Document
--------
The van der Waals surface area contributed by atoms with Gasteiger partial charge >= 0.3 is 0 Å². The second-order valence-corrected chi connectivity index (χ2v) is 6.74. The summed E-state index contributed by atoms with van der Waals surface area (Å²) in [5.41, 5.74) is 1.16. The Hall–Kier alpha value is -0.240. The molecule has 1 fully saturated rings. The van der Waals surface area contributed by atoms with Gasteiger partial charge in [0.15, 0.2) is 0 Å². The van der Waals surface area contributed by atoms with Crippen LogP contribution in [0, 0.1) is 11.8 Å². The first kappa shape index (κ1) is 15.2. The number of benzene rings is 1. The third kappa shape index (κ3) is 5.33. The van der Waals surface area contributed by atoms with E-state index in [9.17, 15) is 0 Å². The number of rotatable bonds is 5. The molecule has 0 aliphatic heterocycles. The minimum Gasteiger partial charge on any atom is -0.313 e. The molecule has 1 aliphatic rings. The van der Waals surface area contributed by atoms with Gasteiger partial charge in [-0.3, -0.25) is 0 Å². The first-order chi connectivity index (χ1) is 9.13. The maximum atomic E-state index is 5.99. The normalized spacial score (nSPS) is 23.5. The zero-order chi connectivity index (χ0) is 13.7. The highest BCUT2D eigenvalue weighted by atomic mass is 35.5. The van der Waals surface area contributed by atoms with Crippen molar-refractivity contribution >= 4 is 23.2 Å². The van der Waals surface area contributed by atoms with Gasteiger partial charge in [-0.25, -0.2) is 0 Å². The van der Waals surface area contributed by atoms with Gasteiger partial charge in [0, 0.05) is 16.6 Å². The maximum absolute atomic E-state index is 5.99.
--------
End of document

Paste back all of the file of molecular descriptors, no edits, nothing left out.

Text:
The van der Waals surface area contributed by atoms with Gasteiger partial charge >= 0.3 is 0 Å². The second-order valence-corrected chi connectivity index (χ2v) is 6.74. The summed E-state index contributed by atoms with van der Waals surface area (Å²) in [5.41, 5.74) is 1.16. The Hall–Kier alpha value is -0.240. The molecule has 1 fully saturated rings. The van der Waals surface area contributed by atoms with Gasteiger partial charge in [0.15, 0.2) is 0 Å². The van der Waals surface area contributed by atoms with Crippen LogP contribution in [0, 0.1) is 11.8 Å². The first kappa shape index (κ1) is 15.2. The number of benzene rings is 1. The third kappa shape index (κ3) is 5.33. The van der Waals surface area contributed by atoms with E-state index in [9.17, 15) is 0 Å². The number of rotatable bonds is 5. The molecule has 0 aliphatic heterocycles. The minimum Gasteiger partial charge on any atom is -0.313 e. The molecule has 1 aliphatic rings. The van der Waals surface area contributed by atoms with Gasteiger partial charge in [-0.3, -0.25) is 0 Å². The first-order chi connectivity index (χ1) is 9.13. The maximum atomic E-state index is 5.99. The normalized spacial score (nSPS) is 23.5. The zero-order chi connectivity index (χ0) is 13.7. The highest BCUT2D eigenvalue weighted by atomic mass is 35.5. The van der Waals surface area contributed by atoms with Crippen molar-refractivity contribution >= 4 is 23.2 Å². The van der Waals surface area contributed by atoms with Gasteiger partial charge in [-0.25, -0.2) is 0 Å². The van der Waals surface area contributed by atoms with Gasteiger partial charge in [0, 0.05) is 16.6 Å². The maximum absolute atomic E-state index is 5.99.